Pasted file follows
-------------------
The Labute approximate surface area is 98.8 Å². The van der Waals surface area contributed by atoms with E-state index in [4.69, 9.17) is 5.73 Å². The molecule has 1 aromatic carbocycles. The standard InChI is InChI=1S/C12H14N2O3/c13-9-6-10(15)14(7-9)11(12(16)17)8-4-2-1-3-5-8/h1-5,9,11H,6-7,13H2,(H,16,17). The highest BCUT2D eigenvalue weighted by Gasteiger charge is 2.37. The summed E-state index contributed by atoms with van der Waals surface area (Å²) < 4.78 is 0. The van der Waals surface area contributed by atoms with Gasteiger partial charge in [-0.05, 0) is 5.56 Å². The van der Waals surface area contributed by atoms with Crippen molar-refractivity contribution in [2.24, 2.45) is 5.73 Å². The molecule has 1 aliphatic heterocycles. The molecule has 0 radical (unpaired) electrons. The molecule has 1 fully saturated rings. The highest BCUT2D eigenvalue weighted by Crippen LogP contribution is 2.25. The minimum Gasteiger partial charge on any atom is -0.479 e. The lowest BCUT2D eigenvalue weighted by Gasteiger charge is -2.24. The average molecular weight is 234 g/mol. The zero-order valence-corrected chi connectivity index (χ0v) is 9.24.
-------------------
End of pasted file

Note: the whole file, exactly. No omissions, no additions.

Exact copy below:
The Labute approximate surface area is 98.8 Å². The van der Waals surface area contributed by atoms with E-state index in [4.69, 9.17) is 5.73 Å². The molecule has 1 aromatic carbocycles. The standard InChI is InChI=1S/C12H14N2O3/c13-9-6-10(15)14(7-9)11(12(16)17)8-4-2-1-3-5-8/h1-5,9,11H,6-7,13H2,(H,16,17). The highest BCUT2D eigenvalue weighted by Gasteiger charge is 2.37. The summed E-state index contributed by atoms with van der Waals surface area (Å²) < 4.78 is 0. The van der Waals surface area contributed by atoms with Gasteiger partial charge in [-0.05, 0) is 5.56 Å². The van der Waals surface area contributed by atoms with Crippen molar-refractivity contribution in [2.24, 2.45) is 5.73 Å². The molecule has 1 aliphatic heterocycles. The molecule has 0 radical (unpaired) electrons. The molecule has 1 fully saturated rings. The highest BCUT2D eigenvalue weighted by Crippen LogP contribution is 2.25. The minimum Gasteiger partial charge on any atom is -0.479 e. The lowest BCUT2D eigenvalue weighted by Gasteiger charge is -2.24. The average molecular weight is 234 g/mol. The zero-order valence-corrected chi connectivity index (χ0v) is 9.24.